Which specific characteristics of neural activity patterns are unique for the cortex and neocortex as the presumed "seat of consciousness" and can only be observed there? Activity patterns having these characteristics would be candidates for "neural correlates of consciousness" and so to speak are responsible for or underlie conscious experience. Furthermore, it would be "explained" why neural activity in other parts of the brain don't (directly) affect conscious experience.

I especially wonder on which level of description and observation and on which spatio-temporal scales these activity patterns (and their characteristics) would be found. It could be

  • on a subneuronal level
  • on the level of single neurons
  • on the level of small groups of neurons, e.g. cortical columns
  • on a voxel level
  • on a ROI level

With "characteristic" I mean something like

  • "reentrant signaling states in some specific forms" source
  • some forms of synchrony, resonance, or general structuredness

but it would have to be defined in a specific way such that it is unique and characteristic for the cortex and would not be found in other areas of the brain.

Are there at least some preliminary and not too abstract answers around? Known neural-based explanations of consciousness I am aware of (and that are summarized for example here or here) don't give explicit answers to my question but often remain rather abstract and often don't explicitly argue that the processes they describe only do and can occur in the cortex - let alone what is "really characteristic" for them as spatio-temporal processes.

If experts here would say that this question in this form is unanswerable or otherwise ill-posed it would be great to know. Thanks a lot in advance.

  • 1
    $\begingroup$ Does this answer your question? What are current neuronal explanations and models of 'consciousness'? The specifics you are asking about are quite interesting, but they are entirely dependent on which model of consciousness you adhere to. Different models make completely different predictions. $\endgroup$ – Bryan Krause Jan 22 '20 at 15:49
  • $\begingroup$ @BryanKrause: Since I linked explicitly to this post - no, unfortunately it does not answer my question (and I already tried to explain why). Anyway: I took note of your comment, appreciate and will consider it. $\endgroup$ – Hans-Peter Stricker Jan 22 '20 at 16:16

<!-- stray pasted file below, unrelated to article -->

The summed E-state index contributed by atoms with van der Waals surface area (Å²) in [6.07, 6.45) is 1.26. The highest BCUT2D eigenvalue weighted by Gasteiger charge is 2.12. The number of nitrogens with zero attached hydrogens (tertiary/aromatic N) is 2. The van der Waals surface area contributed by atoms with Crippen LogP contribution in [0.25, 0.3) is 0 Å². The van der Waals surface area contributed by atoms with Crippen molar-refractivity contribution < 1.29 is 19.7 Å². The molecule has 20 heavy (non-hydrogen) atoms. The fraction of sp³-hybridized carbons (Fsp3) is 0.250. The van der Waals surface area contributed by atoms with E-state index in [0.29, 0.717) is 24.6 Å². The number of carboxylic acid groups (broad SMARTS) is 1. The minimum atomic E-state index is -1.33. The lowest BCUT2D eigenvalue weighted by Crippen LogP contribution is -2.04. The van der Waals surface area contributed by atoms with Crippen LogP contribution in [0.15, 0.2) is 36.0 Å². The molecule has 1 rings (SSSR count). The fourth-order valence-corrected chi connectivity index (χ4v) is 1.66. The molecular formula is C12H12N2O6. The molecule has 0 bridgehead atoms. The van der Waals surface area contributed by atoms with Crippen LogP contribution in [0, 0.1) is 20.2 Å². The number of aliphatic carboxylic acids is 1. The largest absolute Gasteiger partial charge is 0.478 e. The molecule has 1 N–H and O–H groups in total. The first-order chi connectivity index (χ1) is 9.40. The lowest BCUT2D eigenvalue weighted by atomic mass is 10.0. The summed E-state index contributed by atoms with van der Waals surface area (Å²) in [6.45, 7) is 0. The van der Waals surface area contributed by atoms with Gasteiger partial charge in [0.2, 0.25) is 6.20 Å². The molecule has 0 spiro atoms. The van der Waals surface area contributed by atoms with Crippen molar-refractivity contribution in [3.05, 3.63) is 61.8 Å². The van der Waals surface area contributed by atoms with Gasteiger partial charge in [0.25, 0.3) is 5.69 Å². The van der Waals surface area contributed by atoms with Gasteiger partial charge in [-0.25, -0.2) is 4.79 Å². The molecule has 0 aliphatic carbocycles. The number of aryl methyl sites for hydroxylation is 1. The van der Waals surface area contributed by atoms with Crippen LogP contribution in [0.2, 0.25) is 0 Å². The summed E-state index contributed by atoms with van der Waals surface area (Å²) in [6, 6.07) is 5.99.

• $\begingroup$ You might be better off asking this question about one particular theory of consciousness, then. $\endgroup$ – Bryan Krause Jan 22 '20 at 16:19

As discussed previously in this thread, information (specifically, information that exists in the neural circuits), is probably the physical quantity that correlates perfectly with consciousness and, I would like to add, qualia. This is because information can have the same complexity, dynamicity, and content as consciousness and qualia do.

Now, what is the specific neural activity that is or contains information among neural circuits. When a neural circuit is functioning, there are many activities going on in and around that neural circuit: signal processing activities, metabolic activities, structural maintaining (of membranes, organelles, cytoskeletons, etc.) activities, circuit modifying (of synapses, dendrites, axons) activities, changes in supplying blood circulation, oxygen, and other blood constituents, changes in its physical constitutions (temperature, mass, entropy, etc.), etc. But the only activity that has the complexity, dynamicity, content containing capacity as the information does is the signal processing activity. Moreover, it’s the only activity that can communicate locally and extensively with its counterparts in other neural circuits.

So, from current evidence, it is to be concluded that neural processing activities, with its correct spatio-temproal and other profiles, underly the brain’s information-related functions, including consciousness and qualia. Clinical and experimental evidence strongly supports this concept. Anything (such as a certain disease or drug, brain electrical stimulation, or transcranial magnetic stimulation) that mainly affects neural transmissions and significantly interferes with the signal processing activities but does not significantly interfere with other activities significantly interferes the brain’s information-related functions, such as consciousness and qualia. Moreover, the change that occurs in the signal processing activity and that in the brain’s information-related functions (such as consciousness and qualia) occur simultaneously! For more detailed discussion about this matter, please read ref 1 and ref 2.

Now, why do some signal processing activities have qualia or consciousness, why some don’t? There are different explanations for this from some existing theories. The Integrated Information Theory [IIT][3-6] asserts that a conscious experience is a maximally irreducible conceptual structure (MICS), which corresponds to a local maximum of integrated conceptual information (or a local maximum of Φ or Φmax) and provides mathematical formulations to calculate Φ. So, according to this theory, for any signal processing activity to be conscious, it must be complex in a certain way enough for its Φ to reach Φmax there. For example, from its calculations, there is no consciousness during sleeps, generalized seizures, or in the cerebellum – which are all true – even if, in the last two examples, active and complex processing activities are going on. It also calculates that processing activities in computers or robots, no matter how complex, can’t become conscious because they function from fixed software, which isn’t really complex in the IIT way.